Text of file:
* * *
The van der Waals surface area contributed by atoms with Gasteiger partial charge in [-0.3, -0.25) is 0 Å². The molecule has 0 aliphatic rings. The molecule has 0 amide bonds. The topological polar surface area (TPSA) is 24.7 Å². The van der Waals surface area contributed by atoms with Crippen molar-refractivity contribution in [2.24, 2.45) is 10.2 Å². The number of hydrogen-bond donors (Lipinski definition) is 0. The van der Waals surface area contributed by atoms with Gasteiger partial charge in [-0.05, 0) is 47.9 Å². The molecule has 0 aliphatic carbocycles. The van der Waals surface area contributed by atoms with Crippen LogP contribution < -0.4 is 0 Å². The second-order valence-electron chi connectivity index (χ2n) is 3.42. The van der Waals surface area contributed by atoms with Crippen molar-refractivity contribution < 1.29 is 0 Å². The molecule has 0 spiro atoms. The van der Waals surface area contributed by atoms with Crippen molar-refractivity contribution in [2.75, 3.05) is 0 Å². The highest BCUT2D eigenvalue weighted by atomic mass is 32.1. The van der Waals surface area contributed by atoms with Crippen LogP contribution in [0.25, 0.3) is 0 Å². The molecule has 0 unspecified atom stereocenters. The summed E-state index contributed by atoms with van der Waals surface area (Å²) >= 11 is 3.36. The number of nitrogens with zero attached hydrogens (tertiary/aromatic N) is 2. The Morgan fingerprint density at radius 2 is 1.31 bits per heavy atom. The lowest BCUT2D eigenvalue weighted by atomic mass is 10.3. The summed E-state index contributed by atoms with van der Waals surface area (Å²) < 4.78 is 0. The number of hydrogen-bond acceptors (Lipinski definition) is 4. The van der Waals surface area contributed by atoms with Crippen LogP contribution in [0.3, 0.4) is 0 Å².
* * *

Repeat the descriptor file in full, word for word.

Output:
The van der Waals surface area contributed by atoms with Gasteiger partial charge in [-0.3, -0.25) is 0 Å². The molecule has 0 aliphatic rings. The molecule has 0 amide bonds. The topological polar surface area (TPSA) is 24.7 Å². The van der Waals surface area contributed by atoms with Crippen molar-refractivity contribution in [2.24, 2.45) is 10.2 Å². The number of hydrogen-bond donors (Lipinski definition) is 0. The van der Waals surface area contributed by atoms with Gasteiger partial charge in [-0.05, 0) is 47.9 Å². The molecule has 0 aliphatic carbocycles. The van der Waals surface area contributed by atoms with Crippen LogP contribution < -0.4 is 0 Å². The second-order valence-electron chi connectivity index (χ2n) is 3.42. The van der Waals surface area contributed by atoms with Crippen molar-refractivity contribution < 1.29 is 0 Å². The molecule has 0 spiro atoms. The van der Waals surface area contributed by atoms with Crippen molar-refractivity contribution in [2.75, 3.05) is 0 Å². The highest BCUT2D eigenvalue weighted by atomic mass is 32.1. The van der Waals surface area contributed by atoms with Crippen LogP contribution in [0.25, 0.3) is 0 Å². The molecule has 0 unspecified atom stereocenters. The summed E-state index contributed by atoms with van der Waals surface area (Å²) >= 11 is 3.36. The number of nitrogens with zero attached hydrogens (tertiary/aromatic N) is 2. The Morgan fingerprint density at radius 2 is 1.31 bits per heavy atom. The lowest BCUT2D eigenvalue weighted by atomic mass is 10.3. The summed E-state index contributed by atoms with van der Waals surface area (Å²) < 4.78 is 0. The number of hydrogen-bond acceptors (Lipinski definition) is 4. The van der Waals surface area contributed by atoms with Crippen LogP contribution in [0.3, 0.4) is 0 Å².